PM insists on continuing debate on death penalty

PM insists on continuing debate on death penalty

ANKARA - Hürriyet Daily News
PM insists on continuing debate on death penalty

Implicitly referring that Turkey abolished the death penalty as part of its EU membership process, Erdoğan says the death penalty exists in a lot of places in the world including influential members of the UN Security Council. DAILY NEWS photo, Selahattin SÖNMEZ

Bringing the death penalty back into the Turkish legislative system has apparently become a permanent agenda item for Prime Minister Recep Tayyip Erdoğan as he reiterated on Nov. 11 that Turkey should consider countries where the death penalty exists instead of solely focusing on the example of the European Union.

Erdoğan, speaking in Trabzon, noted that in a speech he delivered at the Bali Democracy Forum in Indonesia on Nov. 9, he had argued that capital punishment “is legitimate in certain situations,” referring to the recent court ruling in the case against Norwegian-mass murderer Anders Breivik.

Breivik case

“I said the death penalty should be brought back to the table vis-à-vis deaths, killings,” Erdoğan said, underlining that the state should have no authority to forgive a killer. “This authority belongs to the family of the victim, it cannot belong to us. Related [legal] arrangements should be made,” he said.

Implicitly referring to the fact that Turkey had abolished the death penalty in 2002 as part of its EU membership process, Erdoğan said the death penalty exists in a lot of places in the world including influential members of the UN Security Council such as the United States, China and Russia. “Then, we need to review our situation,” he said.

Since Nov. 3, when he said the Turkish public wanted the death penalty to be reinstated so that Abdullah Öcalan, the imprisoned leader of the outlawed Kurdistan Workers’ Party (PKK), could be executed, Erdoğan has been eager to bring back capital punishment, although Deputy Prime Minister Bülent Arınç said on Nov. 5 that plans to reinstate capital punishment are not on Turkey’s agenda.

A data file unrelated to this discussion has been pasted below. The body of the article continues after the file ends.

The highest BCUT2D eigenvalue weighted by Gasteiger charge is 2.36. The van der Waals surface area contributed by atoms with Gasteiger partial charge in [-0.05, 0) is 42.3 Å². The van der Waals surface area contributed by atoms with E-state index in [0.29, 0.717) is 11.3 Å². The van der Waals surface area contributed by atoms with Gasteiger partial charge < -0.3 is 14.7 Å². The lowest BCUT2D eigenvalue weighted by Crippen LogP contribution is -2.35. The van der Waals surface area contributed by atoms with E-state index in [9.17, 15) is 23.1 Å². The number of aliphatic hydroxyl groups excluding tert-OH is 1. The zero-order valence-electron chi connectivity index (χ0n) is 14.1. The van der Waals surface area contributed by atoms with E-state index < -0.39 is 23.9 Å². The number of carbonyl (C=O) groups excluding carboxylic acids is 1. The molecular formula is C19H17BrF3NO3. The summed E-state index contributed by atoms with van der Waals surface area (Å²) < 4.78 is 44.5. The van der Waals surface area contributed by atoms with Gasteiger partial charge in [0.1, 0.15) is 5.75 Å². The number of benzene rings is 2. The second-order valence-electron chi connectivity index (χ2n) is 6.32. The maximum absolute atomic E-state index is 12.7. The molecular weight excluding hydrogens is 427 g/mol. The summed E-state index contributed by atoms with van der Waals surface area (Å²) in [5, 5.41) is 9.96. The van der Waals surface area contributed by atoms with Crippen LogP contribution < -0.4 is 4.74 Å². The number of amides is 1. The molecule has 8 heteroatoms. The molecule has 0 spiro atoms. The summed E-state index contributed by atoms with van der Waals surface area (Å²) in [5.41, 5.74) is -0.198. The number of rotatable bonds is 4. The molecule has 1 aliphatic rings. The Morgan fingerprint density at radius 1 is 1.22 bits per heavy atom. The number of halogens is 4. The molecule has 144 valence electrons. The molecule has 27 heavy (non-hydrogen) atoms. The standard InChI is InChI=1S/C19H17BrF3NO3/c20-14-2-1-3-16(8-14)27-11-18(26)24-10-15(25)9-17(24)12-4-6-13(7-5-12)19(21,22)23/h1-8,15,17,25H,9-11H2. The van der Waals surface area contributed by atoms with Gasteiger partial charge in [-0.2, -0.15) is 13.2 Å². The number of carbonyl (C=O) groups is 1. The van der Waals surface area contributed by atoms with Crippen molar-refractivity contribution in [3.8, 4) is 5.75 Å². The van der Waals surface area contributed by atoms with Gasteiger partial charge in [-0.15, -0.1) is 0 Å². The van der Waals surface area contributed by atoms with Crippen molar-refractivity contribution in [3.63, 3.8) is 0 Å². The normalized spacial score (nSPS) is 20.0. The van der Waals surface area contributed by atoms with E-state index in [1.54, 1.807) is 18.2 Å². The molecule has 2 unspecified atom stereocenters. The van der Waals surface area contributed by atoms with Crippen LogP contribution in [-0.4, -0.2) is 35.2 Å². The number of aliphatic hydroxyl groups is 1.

En route to Turkey from Brunei on Nov. 10, Erdoğan told a group of journalists that the issue should be discussed within the context of terror crimes.

“The international community does not only consist of the EU. Capital punishment exists in the U.S., China, Russia and Japan,” said Erdoğan in remarks published on Nov. 11.

“Not regarding political crimes, it could be possible to discuss capital punishment within the context of terror and causing death,” he added.

Erdoğan keen for Turkish-style presidential system

By working collectively with all related parties, Turkey can produce an authentic presidential system, Erdoğan also said, voicing his eagerness to see such a system implemented in the country.

Erdoğan’s remarks came days after his ruling Justice and Development Party (AKP) officially introduced its proposal for a new presidential system in the first step of what is believed to be a bid to create a powerful presidential seat for Erdoğan in 2014.

In response to claims that his party’s proposal was similar to the U.S. presidential system, Erdoğan was quoted by daily Milliyet as saying, “I don’t necessarily insist that we have the U.S. system. Let’s work in a way so that we will create a Turkish system. Let’s take sides of very different systems that are beneficial to us and exclude the sides that we cannot implement due to cultural and societal variance. Let’s form participatory decision making [and] discuss. Let’s decide what is most ideal. But the opposition does not even want it to be discussed. As the AK Party, we will publish our studies regarding this as a book.”

Deputy Prime Minister Bekir Bozdağ, speaking on Kanal 24 news channel on Nov. 11, stressed that a there was the incorrect perception that “a federal system will emerge and the unitary system will break down” in the founding of a presidential system.

“The system we envisage for Turkey is a new system which takes into account the realities, the history, the cultural structure and texture of Turkey but also integrates them with the features of a presidential system. For that reason, our Prime Minister says ‘It’s a system unique to us; a Turkish model of the presidential system.’ We suggest changing to a presidential system without disturbing the unitary structure,” Bozdağ said.